Kevin Ryan, a member of Much Shelist’s business and finance and health care practice groups, takes some to answer our questions. He has been practicing 22 years. Prior to practicing law, he spent seven years in hospital administration and went to law school at night while working at the hospital.
What do you find the most interesting about your practice?
In health law, there are always new statutes, regulations and rules, or revisions to existing statutes, regulations and rules, so there are always new things to learn and new issues for clients. For example, included in the American Recovery and Reinvestment Act of 2009 signed into law by President Obama in February 2009, was the Health Information for Economic and Clinical Health Act (HITECH Act). The HITECH Act made some significant amendments to the Health Insurance Portability and Accountability Act of 1996 (HIPAA). HIPAA governs how health-care providers, payers and associated businesses protect an individual’s health information. Many of the provisions of the HITECH Act took effect in February 2010. So, clients are having to review and revise their HIPAA policies in order to comply with the HITECH Act.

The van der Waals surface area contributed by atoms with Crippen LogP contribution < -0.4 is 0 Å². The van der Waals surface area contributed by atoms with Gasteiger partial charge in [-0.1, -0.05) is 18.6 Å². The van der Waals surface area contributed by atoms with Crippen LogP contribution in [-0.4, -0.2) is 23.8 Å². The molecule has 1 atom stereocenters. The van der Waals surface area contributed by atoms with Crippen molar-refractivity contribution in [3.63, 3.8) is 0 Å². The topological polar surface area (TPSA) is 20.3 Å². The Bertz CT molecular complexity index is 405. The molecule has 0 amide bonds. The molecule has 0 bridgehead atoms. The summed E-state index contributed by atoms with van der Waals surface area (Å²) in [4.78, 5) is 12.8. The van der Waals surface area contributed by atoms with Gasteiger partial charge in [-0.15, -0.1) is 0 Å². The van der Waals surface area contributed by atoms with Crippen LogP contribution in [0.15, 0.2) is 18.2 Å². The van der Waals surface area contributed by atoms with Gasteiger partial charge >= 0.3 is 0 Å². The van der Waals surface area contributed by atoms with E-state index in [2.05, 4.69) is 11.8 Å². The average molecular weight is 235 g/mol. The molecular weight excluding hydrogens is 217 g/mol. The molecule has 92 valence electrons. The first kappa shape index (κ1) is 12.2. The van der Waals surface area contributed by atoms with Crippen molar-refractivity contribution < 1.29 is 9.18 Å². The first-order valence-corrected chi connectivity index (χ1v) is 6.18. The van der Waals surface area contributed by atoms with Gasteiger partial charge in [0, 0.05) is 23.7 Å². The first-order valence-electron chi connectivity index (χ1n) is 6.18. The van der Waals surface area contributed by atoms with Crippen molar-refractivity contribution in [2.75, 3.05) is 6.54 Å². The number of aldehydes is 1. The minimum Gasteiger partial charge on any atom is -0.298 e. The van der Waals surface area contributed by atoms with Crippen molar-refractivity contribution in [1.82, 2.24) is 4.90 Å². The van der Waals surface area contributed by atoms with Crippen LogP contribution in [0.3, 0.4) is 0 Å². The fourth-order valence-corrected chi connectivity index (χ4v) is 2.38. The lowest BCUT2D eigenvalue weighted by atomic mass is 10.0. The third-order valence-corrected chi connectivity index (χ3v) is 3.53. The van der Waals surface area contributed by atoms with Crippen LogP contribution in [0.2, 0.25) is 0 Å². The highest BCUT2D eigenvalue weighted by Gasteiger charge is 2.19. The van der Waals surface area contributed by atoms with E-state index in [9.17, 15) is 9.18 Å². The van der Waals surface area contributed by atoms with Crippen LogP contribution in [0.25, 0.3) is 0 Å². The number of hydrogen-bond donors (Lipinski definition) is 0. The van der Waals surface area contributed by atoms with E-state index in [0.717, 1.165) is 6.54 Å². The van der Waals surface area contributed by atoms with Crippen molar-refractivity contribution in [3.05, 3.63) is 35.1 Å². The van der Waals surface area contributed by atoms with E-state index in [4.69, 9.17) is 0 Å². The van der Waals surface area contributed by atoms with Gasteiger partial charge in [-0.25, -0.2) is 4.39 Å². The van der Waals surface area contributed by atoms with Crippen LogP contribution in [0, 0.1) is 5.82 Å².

What makes a good lawyer?
I think that a good lawyer has to understand his/her client and their business. That way your counseling can have the most impact. Many clients and potential clients have stated that they want their lawyer to be able to bring to their attention issues and laws that impact their business, even if the client hasn’t specifically asked for it. This is a proactive approach to serving the client, rather than just always responding to their specific questions.
What is the biggest legal news right now and what is its impact?
Clearly the health legislation that is in Congress. This legislation will have a tremendous impact on every aspect of the health industry if it passes and is signed into law. In addition to the breadth of the legislation, it is designed to be implemented over many years. This will require all new regulations and in some cases, new departments that have not yet been created. A health lawyer’s dream.